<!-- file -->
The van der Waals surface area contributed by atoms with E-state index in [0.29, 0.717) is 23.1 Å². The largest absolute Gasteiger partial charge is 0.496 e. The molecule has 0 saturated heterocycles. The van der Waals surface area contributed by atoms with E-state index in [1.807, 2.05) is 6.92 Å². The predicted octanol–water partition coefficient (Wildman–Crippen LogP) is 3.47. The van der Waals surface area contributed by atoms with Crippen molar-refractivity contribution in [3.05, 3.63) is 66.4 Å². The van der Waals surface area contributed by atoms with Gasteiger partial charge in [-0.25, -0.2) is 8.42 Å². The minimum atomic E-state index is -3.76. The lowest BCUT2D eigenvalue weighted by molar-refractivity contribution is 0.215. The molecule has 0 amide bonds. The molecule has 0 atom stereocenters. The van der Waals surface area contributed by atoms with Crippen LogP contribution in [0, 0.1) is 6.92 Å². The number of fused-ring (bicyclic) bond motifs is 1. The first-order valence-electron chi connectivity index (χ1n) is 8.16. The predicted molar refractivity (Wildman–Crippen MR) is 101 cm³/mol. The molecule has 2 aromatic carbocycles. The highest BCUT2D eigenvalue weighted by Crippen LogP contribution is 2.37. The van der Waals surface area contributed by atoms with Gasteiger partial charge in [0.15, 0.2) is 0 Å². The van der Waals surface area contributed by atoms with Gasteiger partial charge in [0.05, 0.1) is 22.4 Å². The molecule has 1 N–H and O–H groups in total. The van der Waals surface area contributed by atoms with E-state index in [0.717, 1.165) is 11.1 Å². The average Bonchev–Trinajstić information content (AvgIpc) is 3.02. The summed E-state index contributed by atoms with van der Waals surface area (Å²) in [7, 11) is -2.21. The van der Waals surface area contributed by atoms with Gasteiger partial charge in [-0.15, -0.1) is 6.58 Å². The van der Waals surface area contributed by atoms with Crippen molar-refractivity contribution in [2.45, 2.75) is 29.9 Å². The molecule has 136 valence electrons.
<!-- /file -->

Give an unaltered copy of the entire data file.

The van der Waals surface area contributed by atoms with E-state index in [0.29, 0.717) is 23.1 Å². The largest absolute Gasteiger partial charge is 0.496 e. The molecule has 0 saturated heterocycles. The van der Waals surface area contributed by atoms with E-state index in [1.807, 2.05) is 6.92 Å². The predicted octanol–water partition coefficient (Wildman–Crippen LogP) is 3.47. The van der Waals surface area contributed by atoms with Crippen molar-refractivity contribution in [3.05, 3.63) is 66.4 Å². The van der Waals surface area contributed by atoms with Gasteiger partial charge in [-0.25, -0.2) is 8.42 Å². The minimum atomic E-state index is -3.76. The lowest BCUT2D eigenvalue weighted by molar-refractivity contribution is 0.215. The molecule has 0 amide bonds. The molecule has 0 atom stereocenters. The van der Waals surface area contributed by atoms with Crippen LogP contribution in [0, 0.1) is 6.92 Å². The number of fused-ring (bicyclic) bond motifs is 1. The first-order valence-electron chi connectivity index (χ1n) is 8.16. The predicted molar refractivity (Wildman–Crippen MR) is 101 cm³/mol. The molecule has 2 aromatic carbocycles. The highest BCUT2D eigenvalue weighted by Crippen LogP contribution is 2.37. The van der Waals surface area contributed by atoms with Gasteiger partial charge in [0.15, 0.2) is 0 Å². The van der Waals surface area contributed by atoms with Gasteiger partial charge in [0.05, 0.1) is 22.4 Å². The molecule has 1 N–H and O–H groups in total. The van der Waals surface area contributed by atoms with E-state index in [0.717, 1.165) is 11.1 Å². The average Bonchev–Trinajstić information content (AvgIpc) is 3.02. The summed E-state index contributed by atoms with van der Waals surface area (Å²) in [7, 11) is -2.21. The van der Waals surface area contributed by atoms with Gasteiger partial charge in [-0.15, -0.1) is 6.58 Å². The van der Waals surface area contributed by atoms with Crippen molar-refractivity contribution in [2.45, 2.75) is 29.9 Å². The molecule has 136 valence electrons.